Behind her two charred. frightening figures mysteriously appear. Bespectacled. They are holding wine glasses. The two figures raise their glasses in mock salute. The women sees them and gives a great cry, goes rigid for a second and then slumps in he chair, dead. Distant laughter is heard as the two figures raise their wine glasses in a mocking toast. They vanish mysteriously as they appeared.

The theatre's press officer, Jeannie Swales, recalls at the end of the production, the apparitions in all their burnt glory materialised courtesy of a 'Pepper's Ghost' effect with the two ghosts played by Jeannie and the box office manager Joy Beadle.

Given the small space in the Studio, it appears it was quite an effort to create a 'Pepper's Ghost' which requires a large sheet of angled glass in order to produce the illusion of people and objects fading in and out of existence (one of the most famous uses of it is within Walt Disney theme parks in the 'ballroom' sequence of the
Haunted Mansion ride). Jeannie also recalls the effect wasn't terribly effective! The two 'ghosts' were required to wear an 'unpleasant' costume which gave the appearance of burnt and melted spectres. Given the amount fo effort involved to produce the 'Pepper's Ghost' effect, it is perhaps surprising there is no specific mention of the effect in the sole-surviving manuscript, held in the Ayckbourn Archive at the University of York. Within the original script, the ghosts merely 'mysteriously' appears and disappear.

Although it is only speculation, the Studio saw the world premiere of Stephen Mallatratt's famed adaptation of Susan Hill's
The Woman In Black in 1987. It is on record that Alan was inspired by this to write his own ghost story to match the success of The Woman In Black - which eventually appeared as Haunting Julia in 1994. It does not seem far-fetched to suggest that The Fearsome Threesome was devised primarily to see whether a 'Pepper's Ghost' illusion could be created in the theatre's small studio space and perhaps incorporated into a play.

It is worth noting that with Martin and Sheila, Alan wrote one of his few 'happy couples' - as epitomised by Anthea and Richard in
Joking Apart - whose content and enviable relationship leads to a murderous envy in the narrator; although arguably in this case, Martin and Sheila may just be an 'ordinary' couple envied by someone unable to see how her own jealousy and narrational behaviour has blighted her own life.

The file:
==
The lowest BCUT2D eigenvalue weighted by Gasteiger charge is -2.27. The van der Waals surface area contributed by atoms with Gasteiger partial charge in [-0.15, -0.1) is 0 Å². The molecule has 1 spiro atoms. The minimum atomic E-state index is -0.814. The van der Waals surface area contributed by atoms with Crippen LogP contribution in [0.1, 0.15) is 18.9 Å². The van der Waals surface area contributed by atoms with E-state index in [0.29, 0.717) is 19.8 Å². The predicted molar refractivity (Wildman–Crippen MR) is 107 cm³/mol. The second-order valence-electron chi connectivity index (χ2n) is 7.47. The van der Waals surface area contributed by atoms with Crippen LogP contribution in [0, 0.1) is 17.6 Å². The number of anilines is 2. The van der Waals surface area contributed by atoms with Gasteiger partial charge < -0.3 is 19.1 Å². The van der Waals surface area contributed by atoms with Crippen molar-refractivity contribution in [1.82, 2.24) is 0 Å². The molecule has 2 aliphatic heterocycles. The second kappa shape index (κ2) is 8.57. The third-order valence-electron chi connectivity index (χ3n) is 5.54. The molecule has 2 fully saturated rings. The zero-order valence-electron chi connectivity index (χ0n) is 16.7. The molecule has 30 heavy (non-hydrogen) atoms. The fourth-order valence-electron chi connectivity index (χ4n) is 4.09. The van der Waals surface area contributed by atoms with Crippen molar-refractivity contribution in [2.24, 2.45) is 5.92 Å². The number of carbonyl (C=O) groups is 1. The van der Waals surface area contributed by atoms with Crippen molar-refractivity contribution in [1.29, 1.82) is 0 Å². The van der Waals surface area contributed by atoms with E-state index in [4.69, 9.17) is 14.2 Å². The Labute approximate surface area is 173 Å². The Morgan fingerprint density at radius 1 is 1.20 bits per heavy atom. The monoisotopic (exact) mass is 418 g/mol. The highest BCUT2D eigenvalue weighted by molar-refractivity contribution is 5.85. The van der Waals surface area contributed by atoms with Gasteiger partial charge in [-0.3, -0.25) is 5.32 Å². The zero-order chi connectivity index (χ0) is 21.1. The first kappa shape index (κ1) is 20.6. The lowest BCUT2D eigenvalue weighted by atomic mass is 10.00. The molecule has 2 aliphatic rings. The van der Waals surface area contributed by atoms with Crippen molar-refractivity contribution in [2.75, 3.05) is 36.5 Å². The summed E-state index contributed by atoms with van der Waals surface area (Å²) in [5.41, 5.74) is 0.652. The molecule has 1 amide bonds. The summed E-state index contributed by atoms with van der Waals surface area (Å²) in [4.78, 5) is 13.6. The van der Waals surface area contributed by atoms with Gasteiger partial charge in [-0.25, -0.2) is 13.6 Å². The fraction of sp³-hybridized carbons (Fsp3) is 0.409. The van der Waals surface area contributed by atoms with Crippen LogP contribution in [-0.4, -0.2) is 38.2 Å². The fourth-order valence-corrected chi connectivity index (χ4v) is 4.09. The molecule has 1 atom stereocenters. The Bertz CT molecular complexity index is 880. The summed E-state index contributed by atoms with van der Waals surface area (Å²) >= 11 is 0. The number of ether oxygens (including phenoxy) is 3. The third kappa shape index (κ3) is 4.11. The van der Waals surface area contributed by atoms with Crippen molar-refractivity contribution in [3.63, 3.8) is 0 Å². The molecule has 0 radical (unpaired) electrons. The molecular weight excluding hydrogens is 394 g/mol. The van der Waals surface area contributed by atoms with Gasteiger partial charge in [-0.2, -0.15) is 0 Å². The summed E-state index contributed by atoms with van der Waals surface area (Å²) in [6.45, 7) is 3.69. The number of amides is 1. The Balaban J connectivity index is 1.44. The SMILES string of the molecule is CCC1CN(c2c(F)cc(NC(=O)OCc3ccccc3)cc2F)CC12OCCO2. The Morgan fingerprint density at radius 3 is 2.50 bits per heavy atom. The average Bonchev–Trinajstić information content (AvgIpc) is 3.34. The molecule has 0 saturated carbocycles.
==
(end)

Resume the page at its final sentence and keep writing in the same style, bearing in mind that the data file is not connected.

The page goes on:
The history of T
he Fearsome Threesome / Ghost Stories only came about by a series of happy coincidences. Jeannie Swales in 2018 recalled the show and the 'Pepper's Ghost' effect, but could not find any mention of it on this website nor remember what it was called. Alan's Archivist, Simon Murgatroyd, was able to identify the piece as Ghost Stories from the Ayckbourn Archive's collection of Stephen Joseph Theatre brochures. The final piece of the puzzle was a manuscript - The Fearsome Threesome - discovered by the writer Rob Shearman more than two decades ago which he had given to Simon, but which neither were able to trace the providence of other than to confirm it was written by Alan Ayckbourn. Only in 2018, when Simon was looking through archived scripts and noticed the similarity between the plot and Jeannie's recollection, did the pieces come together and it transpire that The Fearsome Threesome was actually the basis for Ghost Stories.

Given the piece has been produced professionally at the Stephen Joseph Theatre In The Round before being withdrawn by the playwright, it is now considered one of the playwright's '
Grey Plays'.

Article by Simon Murgatroyd. Copyright: Haydonning Ltd. Please do not reproduce without permission of the copyright holder.